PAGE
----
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3 of 3 people found the following review helpful By A Customer on March 10, 2003
Format: Audio CD
As an MD for an amateur production of Kiss Me Kate, I found this recording useful as it contains not only every single note in the score, but also every encore as well. It was really helpful in learning the orchestration, as the score was a piano reduction. It certainly saved a lot of time in rehearsal trying to work out who has what tune etc. - I could do it from memory in that I knew the trumpet had the tune there etc. The choreographer used this recording to estimate how long each dance was - something very important as other shows I have done the Choreographer was using a different version of the show (such as the broadway revival of Kiss Me Kate).
Singers can listen to this and know exactly what they will hear from the pit - which is always a helpful thing!! And less experienced singers (or non singers!!) can learn by ear.
I agree with another review that dislikes the singing - however my use was only for learning. The voices don't seem well suited for the parts, however they are not so bad that you cringe in horror - I think stopping after the first disc is a bit excessive!
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2 of 2 people found the following review helpful By Neil Barton on May 9, 2002
Format: Audio CD
Great CD - Don't be fooled by other 'jazzed up' versions - this is how it was written and how you'll normally hear it performed. A very gutsy and earthy performance all round. The original Broadway album, sounds great but has alot of "enhancements" which the composer never wanted put in and disapproved of. Go for this one if you want the true Kiss Me, Kate in it's full version - NO CUTS or HIGHLGHTS!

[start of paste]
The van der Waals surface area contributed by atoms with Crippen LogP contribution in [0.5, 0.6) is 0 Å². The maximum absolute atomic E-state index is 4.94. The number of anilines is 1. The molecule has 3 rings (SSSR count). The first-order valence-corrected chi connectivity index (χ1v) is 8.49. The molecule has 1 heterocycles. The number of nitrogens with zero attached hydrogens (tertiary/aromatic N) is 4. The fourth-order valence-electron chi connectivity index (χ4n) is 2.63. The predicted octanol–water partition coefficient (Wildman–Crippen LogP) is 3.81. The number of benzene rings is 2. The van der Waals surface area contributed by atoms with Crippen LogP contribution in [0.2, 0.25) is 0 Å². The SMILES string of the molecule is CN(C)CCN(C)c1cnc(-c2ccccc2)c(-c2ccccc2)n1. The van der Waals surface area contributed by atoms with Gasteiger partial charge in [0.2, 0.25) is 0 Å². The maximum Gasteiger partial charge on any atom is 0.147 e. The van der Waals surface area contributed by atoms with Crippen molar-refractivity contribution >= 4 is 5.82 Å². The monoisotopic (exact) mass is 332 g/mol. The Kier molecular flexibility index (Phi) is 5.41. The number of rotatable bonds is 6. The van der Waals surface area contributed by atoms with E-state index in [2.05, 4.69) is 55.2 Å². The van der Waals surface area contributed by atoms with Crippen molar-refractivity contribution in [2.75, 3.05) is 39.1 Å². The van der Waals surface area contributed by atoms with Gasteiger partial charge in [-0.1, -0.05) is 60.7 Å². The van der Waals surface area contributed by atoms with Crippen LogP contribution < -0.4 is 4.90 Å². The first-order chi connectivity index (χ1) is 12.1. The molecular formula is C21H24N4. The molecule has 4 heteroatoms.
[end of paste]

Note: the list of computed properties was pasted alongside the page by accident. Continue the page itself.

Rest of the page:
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5 of 7 people found the following review helpful By "junglered66" on July 4, 2000
Format: Audio CD
It's a shame the John McGlinn recording on EMI is out of print, because this travesty is no compensation at all. The singers are really, really bad. And the conductor fails to capture the swing of the score, leaving it sounding dull and lifeless. Run, don't walk, away from this CD.
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By zaranda on September 7, 2004
Format: Audio CD
It takes much more than this generally lack-luster performance delivers to overcome the intrinsic embarrassments of 'Kiss Me Kate'. While minor misogynies were then more or less default, if not de riguer, it is doubtful even the nudge-nudge friendly audiences of the 1940's and `50's would have put up with Cole Porter's stale, striving, prep school vulgarities had he not possessed an uncommon lyric gift.

And the set is too long. No one (except, apparently, devotees unwilling to settle for less than every note) needs instrumental reprises and variation-less dance numbers--especially when no purpose is discernable beyond running up a second disc. Most CD players have a Repeat mode. (At least the McGlinn/Barstow/Hampson EMI effort offers up some interesting out-takes to pad the second side; this one kicks in 15'' of overtures.)

Barring the two leads, the cast is ho-hum, and while Thomas Allen has his moments, he will not be remembered for his Fred Graham.

Notwithstanding all of the above, one is tempted to declare it all worth putting up with just to hear Diana Montague sing 'So in Love'--possibly Porter's loveliest song. (Why has no one thought of doing the reprise as a duet?) She even renders listenable the insufferably adolescent 'I Hate Men'. There's just not enough for her to sing in this show. Unless money is no object, go--for Montague alone--for the highlights disc.
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Kiss Me, Kate (1993 London Studio Cast)
This item: Kiss Me, Kate (1993 London Studio Cast)
Price: $31.98